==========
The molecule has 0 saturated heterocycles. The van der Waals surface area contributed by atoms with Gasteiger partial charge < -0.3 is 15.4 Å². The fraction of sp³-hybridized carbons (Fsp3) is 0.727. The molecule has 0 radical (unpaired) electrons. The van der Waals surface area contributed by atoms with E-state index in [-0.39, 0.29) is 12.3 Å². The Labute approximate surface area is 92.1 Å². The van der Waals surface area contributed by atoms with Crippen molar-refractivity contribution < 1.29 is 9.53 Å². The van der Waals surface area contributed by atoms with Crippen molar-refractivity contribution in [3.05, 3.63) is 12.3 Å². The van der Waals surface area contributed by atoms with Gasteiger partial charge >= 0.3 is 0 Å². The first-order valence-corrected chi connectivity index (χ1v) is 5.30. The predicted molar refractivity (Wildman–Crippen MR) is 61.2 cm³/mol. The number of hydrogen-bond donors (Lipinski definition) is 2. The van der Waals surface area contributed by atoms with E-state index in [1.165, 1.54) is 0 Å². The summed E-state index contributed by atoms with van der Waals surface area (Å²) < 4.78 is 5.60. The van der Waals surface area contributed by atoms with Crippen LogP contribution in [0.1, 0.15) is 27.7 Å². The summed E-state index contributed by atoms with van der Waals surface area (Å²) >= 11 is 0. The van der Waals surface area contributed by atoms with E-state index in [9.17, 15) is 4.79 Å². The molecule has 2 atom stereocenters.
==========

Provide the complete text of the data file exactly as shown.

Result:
The molecule has 0 saturated heterocycles. The van der Waals surface area contributed by atoms with Gasteiger partial charge < -0.3 is 15.4 Å². The fraction of sp³-hybridized carbons (Fsp3) is 0.727. The molecule has 0 radical (unpaired) electrons. The van der Waals surface area contributed by atoms with E-state index in [-0.39, 0.29) is 12.3 Å². The Labute approximate surface area is 92.1 Å². The van der Waals surface area contributed by atoms with Crippen molar-refractivity contribution < 1.29 is 9.53 Å². The van der Waals surface area contributed by atoms with Crippen molar-refractivity contribution in [3.05, 3.63) is 12.3 Å². The van der Waals surface area contributed by atoms with Gasteiger partial charge >= 0.3 is 0 Å². The first-order valence-corrected chi connectivity index (χ1v) is 5.30. The predicted molar refractivity (Wildman–Crippen MR) is 61.2 cm³/mol. The number of hydrogen-bond donors (Lipinski definition) is 2. The van der Waals surface area contributed by atoms with E-state index in [1.165, 1.54) is 0 Å². The summed E-state index contributed by atoms with van der Waals surface area (Å²) < 4.78 is 5.60. The van der Waals surface area contributed by atoms with Crippen LogP contribution in [0.1, 0.15) is 27.7 Å². The summed E-state index contributed by atoms with van der Waals surface area (Å²) >= 11 is 0. The van der Waals surface area contributed by atoms with E-state index in [9.17, 15) is 4.79 Å². The molecule has 2 atom stereocenters.